Friendship in the age of competition

I was reminded last week of a story someone who worked at Netscape a while ago told me. This person was at an industry conference wearing a Netscape T-Shirt, when someone who apparently worked at Microsoft walked up to him and said, "We're going to kill you." and completed the picture by glaring manically, gesturing a slit-of-the-throat and laughing as he clicked his tongue and left. Thats the sort of rubbish stays with you, and is the sort of the thing that comes right from the top. That sort of rubbish is also the kind of stuff I never want to deal with if I can help it.

It takes a special kind of corporate brainwashing to get people to behave that way. Such zeal is usually the domain of religion...and sports fans. :) Most companies have a tradition of painting the competition in a negative light. Some do it subtly, others don't.

Google, fortunately, is run by adults and in general our internal attitude and conversations towards competition (respectful, honest, genuinely admiring when appropriate) is something I'm very thankful for.

Increasingly, I know an extraordinary amount of people at the companies most would consider competition and many are good friends. A few days ago, for the very first time, I had a surprisingly awkward conversation with a friend who works at a company most would consider a competitor of Google's. It was one-of-those "both of us should stop talking, else this could get weird" moments. So a little later, I thought about how I should be thinking about these relationships. Yes, that's a weird sentence.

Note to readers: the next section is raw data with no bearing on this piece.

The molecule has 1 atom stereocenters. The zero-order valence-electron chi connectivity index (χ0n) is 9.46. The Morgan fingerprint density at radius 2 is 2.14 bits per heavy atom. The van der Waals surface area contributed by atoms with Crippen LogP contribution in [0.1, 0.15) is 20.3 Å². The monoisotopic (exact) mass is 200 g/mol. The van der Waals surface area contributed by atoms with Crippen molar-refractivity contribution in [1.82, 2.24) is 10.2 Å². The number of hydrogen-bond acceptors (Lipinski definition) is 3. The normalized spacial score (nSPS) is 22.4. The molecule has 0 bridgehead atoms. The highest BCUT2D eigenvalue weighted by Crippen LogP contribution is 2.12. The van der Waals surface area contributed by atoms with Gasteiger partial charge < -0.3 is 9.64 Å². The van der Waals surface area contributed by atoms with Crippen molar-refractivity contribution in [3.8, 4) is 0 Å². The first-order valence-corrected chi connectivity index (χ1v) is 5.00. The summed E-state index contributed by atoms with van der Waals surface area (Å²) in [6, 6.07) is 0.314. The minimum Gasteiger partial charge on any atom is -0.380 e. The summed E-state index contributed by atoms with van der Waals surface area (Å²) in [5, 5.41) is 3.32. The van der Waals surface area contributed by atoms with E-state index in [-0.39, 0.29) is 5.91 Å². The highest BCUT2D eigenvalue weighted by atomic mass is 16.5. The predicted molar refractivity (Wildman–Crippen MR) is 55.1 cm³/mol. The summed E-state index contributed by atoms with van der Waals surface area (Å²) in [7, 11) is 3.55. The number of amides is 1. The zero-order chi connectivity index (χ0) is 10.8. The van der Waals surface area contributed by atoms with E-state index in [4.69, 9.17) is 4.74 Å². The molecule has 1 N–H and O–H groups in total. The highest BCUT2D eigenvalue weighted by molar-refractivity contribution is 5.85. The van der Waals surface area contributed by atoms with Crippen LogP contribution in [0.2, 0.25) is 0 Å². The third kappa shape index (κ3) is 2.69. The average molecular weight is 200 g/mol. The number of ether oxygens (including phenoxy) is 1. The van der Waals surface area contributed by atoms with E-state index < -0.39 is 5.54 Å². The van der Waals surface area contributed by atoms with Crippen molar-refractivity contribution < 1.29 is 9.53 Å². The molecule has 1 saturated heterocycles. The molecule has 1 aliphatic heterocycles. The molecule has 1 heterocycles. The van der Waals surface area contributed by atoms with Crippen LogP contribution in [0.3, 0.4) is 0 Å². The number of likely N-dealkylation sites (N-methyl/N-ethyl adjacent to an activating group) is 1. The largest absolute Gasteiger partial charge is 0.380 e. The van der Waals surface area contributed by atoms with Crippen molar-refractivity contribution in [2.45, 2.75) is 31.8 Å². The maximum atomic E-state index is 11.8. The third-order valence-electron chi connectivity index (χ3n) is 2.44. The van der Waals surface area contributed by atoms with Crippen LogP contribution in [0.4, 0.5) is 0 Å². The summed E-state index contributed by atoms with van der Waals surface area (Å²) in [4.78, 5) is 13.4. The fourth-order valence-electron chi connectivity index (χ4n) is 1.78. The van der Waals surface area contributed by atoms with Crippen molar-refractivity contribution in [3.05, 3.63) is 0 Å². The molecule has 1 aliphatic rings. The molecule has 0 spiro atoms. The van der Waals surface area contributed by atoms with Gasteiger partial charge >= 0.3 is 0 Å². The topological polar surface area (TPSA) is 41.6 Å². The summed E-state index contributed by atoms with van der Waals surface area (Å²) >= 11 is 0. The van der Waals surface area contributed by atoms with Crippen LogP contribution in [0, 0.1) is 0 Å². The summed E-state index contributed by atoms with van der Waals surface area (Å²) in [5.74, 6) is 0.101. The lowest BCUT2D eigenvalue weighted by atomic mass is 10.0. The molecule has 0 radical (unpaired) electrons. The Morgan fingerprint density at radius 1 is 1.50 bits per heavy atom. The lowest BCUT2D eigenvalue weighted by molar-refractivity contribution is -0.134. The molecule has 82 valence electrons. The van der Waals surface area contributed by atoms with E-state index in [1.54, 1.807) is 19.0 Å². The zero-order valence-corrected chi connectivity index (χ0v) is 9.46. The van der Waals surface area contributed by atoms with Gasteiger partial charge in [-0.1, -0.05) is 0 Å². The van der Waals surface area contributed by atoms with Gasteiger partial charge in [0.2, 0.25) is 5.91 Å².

• Friends first: Respect the friendship. Don't try to misuse any relationship for information, or put the person in an uncomfortable position, and be comfortable enough saying "Hey man, I can't say anything about that."
  • Its stupid to ignore reality: The Internet industry has so many frenemy-esque relationships, its impossible not to recognize there's always a bit of a conflict brewing. Always have that at the back of your mind.
  • Be genuinely appreciative: If a competitor does something impressive, be impressed... and happy. Learn from it, congratulate your friends at the company on it, challenge yourself to do something better, and don't waste time being envious or annoyed. If something made the world a better place, its a good thing.
  • Its fine to talk shop, just not about your merchandise: I can't imagine not talking about the industries I think about or the companies that are part of it. You share the things you care about most with your friends, and with many of these relationships our passion for these spaces is what we hold most in common. These conversations have to be slightly more guarded, but don't stop having them. There's still a lot you learn even if both of you can't share a 100% of what you know.

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